Croxden (St. Giles)

CROXDEN (St. Giles), a parish, in the union of Uttoxeter, S. division of the hundred of Totmonslow, N. division of the county of Stafford, 4 miles (E. S. E.) from Cheadle; containing, with part of Calton chapelry, 293 inhabitants. It comprises by admeasurement 2588 acres, of which 1638 are grass land, 480 arable, 270 wood and plantations, and 200 common; and has a number of scattered farmhouses and cottages. The village lies in a narrow but fertile vale, watered by the Peake rivulet. The living is a perpetual curacy; net income, £92; patron, the Earl of Macclesfield. The church is a small decayed building, with a wooden belfry. Bertram de Verdun, in 1176, gave the monks of Aulney, in Normandy, a piece of land at Chotes or Chotene (probably Cotton) to build a Cistercian abbey, which three years afterwards was removed to Croxden, where he and his family were buried. It was dedicated to the Blessed Virgin, and at the general dissolution had an abbot and twelve religious, whose revenue was valued at £103. 6. 7. The remains of this once stately and sumptuous edifice exhibit good specimens of the early English style.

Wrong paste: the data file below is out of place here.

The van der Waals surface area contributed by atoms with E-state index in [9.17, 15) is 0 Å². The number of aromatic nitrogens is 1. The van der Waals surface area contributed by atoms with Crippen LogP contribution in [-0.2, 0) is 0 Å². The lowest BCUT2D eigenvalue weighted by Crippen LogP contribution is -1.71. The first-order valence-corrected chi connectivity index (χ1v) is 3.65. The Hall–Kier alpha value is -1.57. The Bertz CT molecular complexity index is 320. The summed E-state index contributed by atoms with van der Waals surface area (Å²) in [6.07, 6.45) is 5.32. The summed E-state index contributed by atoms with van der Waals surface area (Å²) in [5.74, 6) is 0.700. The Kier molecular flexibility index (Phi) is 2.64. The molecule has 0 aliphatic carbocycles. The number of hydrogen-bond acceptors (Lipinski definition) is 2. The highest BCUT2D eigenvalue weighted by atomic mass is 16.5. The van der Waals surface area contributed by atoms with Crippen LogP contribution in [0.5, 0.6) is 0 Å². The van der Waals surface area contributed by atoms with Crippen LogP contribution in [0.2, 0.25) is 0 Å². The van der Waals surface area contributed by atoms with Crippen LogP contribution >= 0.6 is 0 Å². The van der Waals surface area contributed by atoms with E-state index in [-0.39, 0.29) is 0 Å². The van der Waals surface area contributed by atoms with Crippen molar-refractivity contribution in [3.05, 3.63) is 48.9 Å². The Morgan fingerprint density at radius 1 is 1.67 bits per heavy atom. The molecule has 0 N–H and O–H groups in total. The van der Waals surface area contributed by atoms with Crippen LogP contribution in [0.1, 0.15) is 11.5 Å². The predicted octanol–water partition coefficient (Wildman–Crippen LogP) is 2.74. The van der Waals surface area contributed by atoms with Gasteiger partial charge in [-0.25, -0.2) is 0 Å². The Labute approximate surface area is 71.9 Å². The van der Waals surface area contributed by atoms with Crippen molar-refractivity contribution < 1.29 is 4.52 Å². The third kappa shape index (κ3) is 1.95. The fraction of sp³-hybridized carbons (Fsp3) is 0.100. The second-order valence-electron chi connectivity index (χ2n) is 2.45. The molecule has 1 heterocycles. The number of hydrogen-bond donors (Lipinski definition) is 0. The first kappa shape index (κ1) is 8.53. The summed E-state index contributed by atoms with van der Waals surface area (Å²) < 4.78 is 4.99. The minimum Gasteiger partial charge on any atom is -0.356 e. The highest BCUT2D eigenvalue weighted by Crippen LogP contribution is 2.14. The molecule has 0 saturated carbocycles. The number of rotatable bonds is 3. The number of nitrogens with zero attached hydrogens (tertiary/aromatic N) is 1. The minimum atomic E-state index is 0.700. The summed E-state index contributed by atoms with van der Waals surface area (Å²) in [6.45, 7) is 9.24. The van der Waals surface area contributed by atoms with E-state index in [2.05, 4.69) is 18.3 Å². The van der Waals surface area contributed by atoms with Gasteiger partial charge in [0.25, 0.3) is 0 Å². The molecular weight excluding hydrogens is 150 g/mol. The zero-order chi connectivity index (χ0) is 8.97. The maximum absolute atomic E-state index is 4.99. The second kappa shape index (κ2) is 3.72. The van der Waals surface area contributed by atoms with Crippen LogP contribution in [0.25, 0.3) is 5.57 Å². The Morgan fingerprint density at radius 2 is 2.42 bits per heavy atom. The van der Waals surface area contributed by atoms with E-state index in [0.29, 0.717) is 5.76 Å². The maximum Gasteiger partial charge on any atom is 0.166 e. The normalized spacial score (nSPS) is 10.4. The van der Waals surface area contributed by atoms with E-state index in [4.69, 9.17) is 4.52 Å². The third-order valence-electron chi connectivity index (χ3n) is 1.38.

Transcribed from A Topographical Dictionary of England, by Samuel Lewis, 7th edition, published in 1848.

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